Edited by Sandeep Parmar
Over the past few years, the conversation about race and UK poetry has shifted. 2015 saw Claudia Rankine’s Citizen: An American Lyric win the UK’s Forward Prize for Best Collection, two subsequent wins (Sarah Howe’s T.S. Eliot prize and Vahni Capildeo’s Forward Prize), the formation of the ‘Race & Poetry & Poetics in the UK’ international research group (led by Dorothy Wang, Sam Solomon, Nisha Ramayya and Nat Raha) and several essays in the UK and the US including Andrea Brady’s ‘The White Privilege of British Poetry is Getting Worse’ and Sandeep Parmar’s ‘Not a British Subject: Race, Poetry and the UK Avant-Garde’. Previous discussions often focused on authenticity of ‘voice’, increasing representation and diversifying mainstream UK poetry, supported by poets, editors and poetry organisations alongside the Arts Councils UK. Now these debates are extending beyond poetry’s institutions and marketplace to more fully consider aesthetics of identity and poetic subjectivity as well as questioning the lyric. As Brady writes ‘poems which dare to claim subject and voice, challenging the obsession with technique which characterises much avant-garde writing, are often regarded as naive expressions of “identity politics”. Such responses fail to recognise that the black lyric “I” is a radical invention, whose history belongs with the avant-garde traditions it also corrodes.’
In her study of formal innovation and black aesthetics, Renegade Poetics, the American poet and critic Evie Shockley quotes Harryette Mullen’s definition of innovative poetry ‘as explorative and interrogative, an open-ended investigation into the possibilities of language, the aesthetic and expressive, intellectual and transformative possibilities of language’ (2011, 11). Cathy Park Hong, Dorothy Wang, Timothy Yu, Dawn Lundy Martin, Prageeta Sharma, and many others, have instigated a rethinking of the North American avant-garde and its attitudes towards race, identity, poetic language, cultural and educational institutions and racism. Likewise, an open and focused questioning of the aesthetic categories, communities and literary histories of ‘innovative’, ‘experimental’, ‘avant-garde’, ‘performance’ or ‘radical’ poetry with regards to race in Britain and Ireland (as well as links to transatlantic/international) must continue.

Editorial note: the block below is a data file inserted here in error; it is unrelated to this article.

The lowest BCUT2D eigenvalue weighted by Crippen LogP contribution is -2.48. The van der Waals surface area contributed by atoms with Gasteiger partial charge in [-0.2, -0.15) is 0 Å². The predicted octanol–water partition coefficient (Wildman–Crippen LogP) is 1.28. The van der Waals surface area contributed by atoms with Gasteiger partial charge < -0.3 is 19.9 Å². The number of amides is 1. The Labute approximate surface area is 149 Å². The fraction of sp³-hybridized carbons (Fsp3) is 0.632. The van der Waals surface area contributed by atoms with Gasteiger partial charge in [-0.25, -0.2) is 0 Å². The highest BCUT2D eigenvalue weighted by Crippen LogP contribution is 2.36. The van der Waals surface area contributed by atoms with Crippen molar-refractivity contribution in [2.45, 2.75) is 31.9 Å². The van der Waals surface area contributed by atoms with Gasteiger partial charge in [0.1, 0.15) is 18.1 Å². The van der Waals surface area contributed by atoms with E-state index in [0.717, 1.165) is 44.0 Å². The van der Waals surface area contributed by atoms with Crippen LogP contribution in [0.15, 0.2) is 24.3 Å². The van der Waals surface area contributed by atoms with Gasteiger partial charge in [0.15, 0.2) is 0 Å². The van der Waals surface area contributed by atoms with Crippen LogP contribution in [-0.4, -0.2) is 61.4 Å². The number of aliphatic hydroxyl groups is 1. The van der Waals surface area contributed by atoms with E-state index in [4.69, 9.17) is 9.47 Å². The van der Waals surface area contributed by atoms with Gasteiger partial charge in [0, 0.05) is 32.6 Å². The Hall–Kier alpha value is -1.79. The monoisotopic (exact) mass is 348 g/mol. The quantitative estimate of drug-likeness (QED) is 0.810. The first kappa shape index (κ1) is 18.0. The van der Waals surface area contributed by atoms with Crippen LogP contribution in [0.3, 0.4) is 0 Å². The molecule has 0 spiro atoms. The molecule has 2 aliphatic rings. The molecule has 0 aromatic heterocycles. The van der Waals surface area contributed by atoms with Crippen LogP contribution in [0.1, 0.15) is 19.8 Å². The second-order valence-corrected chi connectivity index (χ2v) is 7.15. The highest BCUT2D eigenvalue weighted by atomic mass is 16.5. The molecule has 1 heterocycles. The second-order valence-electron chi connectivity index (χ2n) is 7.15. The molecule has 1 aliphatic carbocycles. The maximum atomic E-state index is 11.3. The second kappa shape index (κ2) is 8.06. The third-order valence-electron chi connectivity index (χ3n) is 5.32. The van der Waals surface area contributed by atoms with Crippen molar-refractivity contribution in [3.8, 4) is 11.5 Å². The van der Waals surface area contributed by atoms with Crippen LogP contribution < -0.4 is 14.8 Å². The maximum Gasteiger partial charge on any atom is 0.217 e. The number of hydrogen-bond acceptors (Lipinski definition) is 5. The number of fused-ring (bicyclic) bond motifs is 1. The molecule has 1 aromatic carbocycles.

In an attempt to redress and rethink boundaries between the historical UK avant-gardes and work produced by Black, Asian and ethnic minority poets, the Journal of British and Irish Innovative Poetry is seeking essays on race specifically in UK and Irish poetry. The aim of this special issue is to reconsider how poets of colour working across ‘avant-garde’, ‘performance’ and ‘mainstream’ traditions broaden the definition of innovation and the ‘possibilities of language’ in contemporary poetry and practice.
In addition to essays of 8,000-10,000 words, the Journal will include a symposium of poetics, in-conversations with editors, organisers and poets with a view to examining and challenging existing histories of race and poetry communities, and an update from the RAPAPUK research group.